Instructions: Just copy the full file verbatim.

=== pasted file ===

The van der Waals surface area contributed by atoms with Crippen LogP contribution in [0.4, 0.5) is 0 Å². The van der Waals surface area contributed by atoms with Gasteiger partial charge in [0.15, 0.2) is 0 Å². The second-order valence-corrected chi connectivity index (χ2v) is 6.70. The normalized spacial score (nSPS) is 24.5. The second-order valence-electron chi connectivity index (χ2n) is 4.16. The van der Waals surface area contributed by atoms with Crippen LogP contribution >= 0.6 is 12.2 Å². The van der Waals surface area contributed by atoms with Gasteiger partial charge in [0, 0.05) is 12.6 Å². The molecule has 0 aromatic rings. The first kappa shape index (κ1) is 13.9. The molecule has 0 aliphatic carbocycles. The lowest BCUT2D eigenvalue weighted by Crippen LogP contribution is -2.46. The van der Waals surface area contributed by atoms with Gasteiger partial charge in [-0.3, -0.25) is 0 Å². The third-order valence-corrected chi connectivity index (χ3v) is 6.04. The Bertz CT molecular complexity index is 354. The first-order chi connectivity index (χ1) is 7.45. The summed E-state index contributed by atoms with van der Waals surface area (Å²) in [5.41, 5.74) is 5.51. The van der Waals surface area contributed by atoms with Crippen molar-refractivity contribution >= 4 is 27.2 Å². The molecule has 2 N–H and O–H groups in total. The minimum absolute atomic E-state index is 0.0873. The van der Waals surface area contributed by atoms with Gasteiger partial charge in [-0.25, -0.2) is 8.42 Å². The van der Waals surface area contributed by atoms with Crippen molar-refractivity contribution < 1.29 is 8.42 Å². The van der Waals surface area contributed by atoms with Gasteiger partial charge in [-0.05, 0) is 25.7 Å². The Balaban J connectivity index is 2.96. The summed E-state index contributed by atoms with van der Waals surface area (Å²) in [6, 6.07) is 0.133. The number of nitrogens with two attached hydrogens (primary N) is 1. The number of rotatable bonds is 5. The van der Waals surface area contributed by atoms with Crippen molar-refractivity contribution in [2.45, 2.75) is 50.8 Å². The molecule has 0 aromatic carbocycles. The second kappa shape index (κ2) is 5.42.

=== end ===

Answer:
The van der Waals surface area contributed by atoms with Crippen LogP contribution in [0.4, 0.5) is 0 Å². The van der Waals surface area contributed by atoms with Gasteiger partial charge in [0.15, 0.2) is 0 Å². The second-order valence-corrected chi connectivity index (χ2v) is 6.70. The normalized spacial score (nSPS) is 24.5. The second-order valence-electron chi connectivity index (χ2n) is 4.16. The van der Waals surface area contributed by atoms with Crippen LogP contribution >= 0.6 is 12.2 Å². The van der Waals surface area contributed by atoms with Gasteiger partial charge in [0, 0.05) is 12.6 Å². The molecule has 0 aromatic rings. The first kappa shape index (κ1) is 13.9. The molecule has 0 aliphatic carbocycles. The lowest BCUT2D eigenvalue weighted by Crippen LogP contribution is -2.46. The van der Waals surface area contributed by atoms with Gasteiger partial charge in [-0.3, -0.25) is 0 Å². The third-order valence-corrected chi connectivity index (χ3v) is 6.04. The Bertz CT molecular complexity index is 354. The first-order chi connectivity index (χ1) is 7.45. The summed E-state index contributed by atoms with van der Waals surface area (Å²) in [5.41, 5.74) is 5.51. The van der Waals surface area contributed by atoms with Crippen molar-refractivity contribution >= 4 is 27.2 Å². The molecule has 2 N–H and O–H groups in total. The minimum absolute atomic E-state index is 0.0873. The van der Waals surface area contributed by atoms with Gasteiger partial charge in [-0.25, -0.2) is 8.42 Å². The van der Waals surface area contributed by atoms with Crippen molar-refractivity contribution < 1.29 is 8.42 Å². The van der Waals surface area contributed by atoms with Gasteiger partial charge in [-0.05, 0) is 25.7 Å². The Balaban J connectivity index is 2.96. The summed E-state index contributed by atoms with van der Waals surface area (Å²) in [6, 6.07) is 0.133. The number of nitrogens with two attached hydrogens (primary N) is 1. The number of rotatable bonds is 5. The van der Waals surface area contributed by atoms with Crippen molar-refractivity contribution in [2.45, 2.75) is 50.8 Å². The molecule has 0 aromatic carbocycles. The second kappa shape index (κ2) is 5.42.